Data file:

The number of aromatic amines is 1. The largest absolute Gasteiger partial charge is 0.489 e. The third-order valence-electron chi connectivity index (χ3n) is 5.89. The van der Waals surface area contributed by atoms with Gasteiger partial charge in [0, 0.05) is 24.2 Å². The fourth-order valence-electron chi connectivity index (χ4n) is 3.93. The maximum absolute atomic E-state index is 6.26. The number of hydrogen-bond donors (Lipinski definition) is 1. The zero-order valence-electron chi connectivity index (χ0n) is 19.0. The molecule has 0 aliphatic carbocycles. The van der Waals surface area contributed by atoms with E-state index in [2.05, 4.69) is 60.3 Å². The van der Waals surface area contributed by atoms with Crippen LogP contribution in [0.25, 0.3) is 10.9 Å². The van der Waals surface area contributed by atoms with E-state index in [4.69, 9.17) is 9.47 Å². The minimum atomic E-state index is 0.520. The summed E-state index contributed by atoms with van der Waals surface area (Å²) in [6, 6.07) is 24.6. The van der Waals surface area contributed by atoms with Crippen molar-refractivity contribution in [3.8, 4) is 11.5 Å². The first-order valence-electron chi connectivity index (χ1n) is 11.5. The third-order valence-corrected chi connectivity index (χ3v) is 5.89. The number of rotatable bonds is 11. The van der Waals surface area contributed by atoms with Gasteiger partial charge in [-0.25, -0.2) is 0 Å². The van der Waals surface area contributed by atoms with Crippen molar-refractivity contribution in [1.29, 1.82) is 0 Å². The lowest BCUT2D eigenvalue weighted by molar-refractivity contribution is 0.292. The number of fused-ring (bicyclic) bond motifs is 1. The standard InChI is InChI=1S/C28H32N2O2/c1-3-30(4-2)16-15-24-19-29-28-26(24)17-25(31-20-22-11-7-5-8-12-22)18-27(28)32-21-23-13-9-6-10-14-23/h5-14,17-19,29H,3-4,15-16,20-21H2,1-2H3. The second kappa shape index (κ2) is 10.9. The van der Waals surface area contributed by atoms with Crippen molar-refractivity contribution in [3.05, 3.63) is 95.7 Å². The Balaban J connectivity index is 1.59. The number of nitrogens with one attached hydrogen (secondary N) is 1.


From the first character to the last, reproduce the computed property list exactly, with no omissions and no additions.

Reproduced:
The number of aromatic amines is 1. The largest absolute Gasteiger partial charge is 0.489 e. The third-order valence-electron chi connectivity index (χ3n) is 5.89. The van der Waals surface area contributed by atoms with Gasteiger partial charge in [0, 0.05) is 24.2 Å². The fourth-order valence-electron chi connectivity index (χ4n) is 3.93. The maximum absolute atomic E-state index is 6.26. The number of hydrogen-bond donors (Lipinski definition) is 1. The zero-order valence-electron chi connectivity index (χ0n) is 19.0. The molecule has 0 aliphatic carbocycles. The van der Waals surface area contributed by atoms with E-state index in [2.05, 4.69) is 60.3 Å². The van der Waals surface area contributed by atoms with Crippen LogP contribution in [0.25, 0.3) is 10.9 Å². The van der Waals surface area contributed by atoms with E-state index in [4.69, 9.17) is 9.47 Å². The minimum atomic E-state index is 0.520. The summed E-state index contributed by atoms with van der Waals surface area (Å²) in [6, 6.07) is 24.6. The van der Waals surface area contributed by atoms with Crippen molar-refractivity contribution in [3.8, 4) is 11.5 Å². The first-order valence-electron chi connectivity index (χ1n) is 11.5. The third-order valence-corrected chi connectivity index (χ3v) is 5.89. The number of rotatable bonds is 11. The van der Waals surface area contributed by atoms with Gasteiger partial charge in [-0.25, -0.2) is 0 Å². The van der Waals surface area contributed by atoms with Crippen molar-refractivity contribution in [1.29, 1.82) is 0 Å². The lowest BCUT2D eigenvalue weighted by molar-refractivity contribution is 0.292. The number of fused-ring (bicyclic) bond motifs is 1. The standard InChI is InChI=1S/C28H32N2O2/c1-3-30(4-2)16-15-24-19-29-28-26(24)17-25(31-20-22-11-7-5-8-12-22)18-27(28)32-21-23-13-9-6-10-14-23/h5-14,17-19,29H,3-4,15-16,20-21H2,1-2H3. The second kappa shape index (κ2) is 10.9. The van der Waals surface area contributed by atoms with Crippen molar-refractivity contribution in [3.05, 3.63) is 95.7 Å². The Balaban J connectivity index is 1.59. The number of nitrogens with one attached hydrogen (secondary N) is 1.